Tuesday's decision is the latest in a series of state Supreme Court rulings that have struck down several business-driven workers' comp laws featured in the ProPublica and NPR investigation.

 

The Florida Supreme Court struck down laws that placed strict caps on attorney fees and limited workers to two years of temporary disability pay regardless of whether they were able to return to work. Two-year caps have also been passed in California, North Dakota, Oklahoma, West Virginia and Texas.

 

In addition, the top Oklahoma court in April overturned a provision that drastically cut compensation for workers who suffered permanently disabling injuries. Florida, New York and Tennessee have also significantly reduced benefits for such injuries in the past 13 years, but those provisions are still in place.

 

The stories also prompted two groups — one of academics and one of workers' comp regulators — to schedule separate forums later this month to discuss the various changes that have occurred and ways to improve workers' comp.

 

Oklahoma's ruling leaves Texas as the only state that lets employers opt out of workers' comp insurance.

 

Bob Burke, a longtime workers' comp attorney who has filed several successful challenges to Oklahoma's new law, called opt out "the biggest attack on the American worker" since he started practicing law.

 

Had the Supreme Court not acted, the Oklahoma opt-out law "would have deprived injured workers out of necessary surgeries and weekly benefits," he said in an email. "Opt out also would have allowed companies to shift the cost of paying for work-related injuries to Medicare, Medicaid and Social Security."

 

Bill Minick, a Dallas lawyer whose company PartnerSource wrote most of the Oklahoma opt-out plans and about half of those in Texas, said in a statement that the ruling was specific to "Oklahoma's unique constitution." He vowed that his company and other supporters would continue their efforts to promote the alternative plans in other states.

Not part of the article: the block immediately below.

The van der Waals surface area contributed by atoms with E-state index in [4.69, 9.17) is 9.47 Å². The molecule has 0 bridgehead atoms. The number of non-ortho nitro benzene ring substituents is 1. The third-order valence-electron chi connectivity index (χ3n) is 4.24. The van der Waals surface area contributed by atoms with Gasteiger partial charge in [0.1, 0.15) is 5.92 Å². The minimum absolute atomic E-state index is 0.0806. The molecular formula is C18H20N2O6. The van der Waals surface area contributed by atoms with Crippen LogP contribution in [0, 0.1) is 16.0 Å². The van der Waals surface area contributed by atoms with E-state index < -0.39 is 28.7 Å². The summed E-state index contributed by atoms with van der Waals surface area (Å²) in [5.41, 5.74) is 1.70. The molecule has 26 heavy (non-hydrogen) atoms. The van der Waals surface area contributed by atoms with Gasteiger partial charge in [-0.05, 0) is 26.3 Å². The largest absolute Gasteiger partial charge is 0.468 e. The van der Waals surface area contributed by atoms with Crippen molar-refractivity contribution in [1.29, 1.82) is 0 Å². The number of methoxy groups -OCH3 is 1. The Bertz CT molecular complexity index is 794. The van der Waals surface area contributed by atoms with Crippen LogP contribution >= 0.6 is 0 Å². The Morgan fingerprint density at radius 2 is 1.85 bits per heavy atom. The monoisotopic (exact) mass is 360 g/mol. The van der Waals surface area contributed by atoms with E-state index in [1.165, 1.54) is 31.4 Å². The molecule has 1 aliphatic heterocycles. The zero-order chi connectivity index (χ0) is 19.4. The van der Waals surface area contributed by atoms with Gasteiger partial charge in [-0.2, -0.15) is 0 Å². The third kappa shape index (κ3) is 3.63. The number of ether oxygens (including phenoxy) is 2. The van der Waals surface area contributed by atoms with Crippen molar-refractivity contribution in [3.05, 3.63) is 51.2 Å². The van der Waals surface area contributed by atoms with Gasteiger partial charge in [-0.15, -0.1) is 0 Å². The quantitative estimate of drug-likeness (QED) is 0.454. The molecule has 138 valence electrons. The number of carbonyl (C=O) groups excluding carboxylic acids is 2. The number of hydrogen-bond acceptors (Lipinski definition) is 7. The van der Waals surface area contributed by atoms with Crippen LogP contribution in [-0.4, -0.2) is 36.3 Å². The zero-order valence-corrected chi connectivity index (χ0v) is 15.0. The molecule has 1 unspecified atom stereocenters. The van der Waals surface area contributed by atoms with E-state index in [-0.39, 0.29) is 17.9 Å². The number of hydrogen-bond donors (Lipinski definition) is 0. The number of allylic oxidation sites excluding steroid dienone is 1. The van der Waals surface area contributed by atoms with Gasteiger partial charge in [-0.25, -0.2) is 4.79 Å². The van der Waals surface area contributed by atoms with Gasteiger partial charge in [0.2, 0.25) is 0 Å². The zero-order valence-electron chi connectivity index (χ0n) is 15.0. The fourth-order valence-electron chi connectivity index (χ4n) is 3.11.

"We believe it's critical to provide better care and benefits for injured workers, decrease the number of disputed claims and significantly decrease insurance premiums and claim costs for all employers," he said.

 

The Oklahoma case involved an employee at Dillard's department store who injured her neck and shoulder while lifting shoeboxes in 2014. Dillard's, which had opted out of workers' comp and created its own benefit plan, initially paid for her medical care. But the company later denied her claims, insisting that any further damage and surgeries she might need were due to a preexisting degenerative condition and not her injury at work.

 

In a 7–2 ruling, the justices found that such opt-out plans were unconstitutional because they treated one group of injured workers differently from all other injured workers in the state. In a concurring opinion, Justices Noma Gurich and Tom Colbert noted that while most Oklahoma workers have 30 days to report an injury and can request a hearing before a judge, Dillard's employees had to report injuries by the end of the workday and could only appeal in writing to a committee made up of people picked by the company.

 

The court sent the case back to the state's workers' comp commission to determine whether the injury was work-related and what benefits, if any, the woman should receive.

 

ProPublica is a Pulitzer Prize-winning investigative newsroom. Sign up for their newsletter.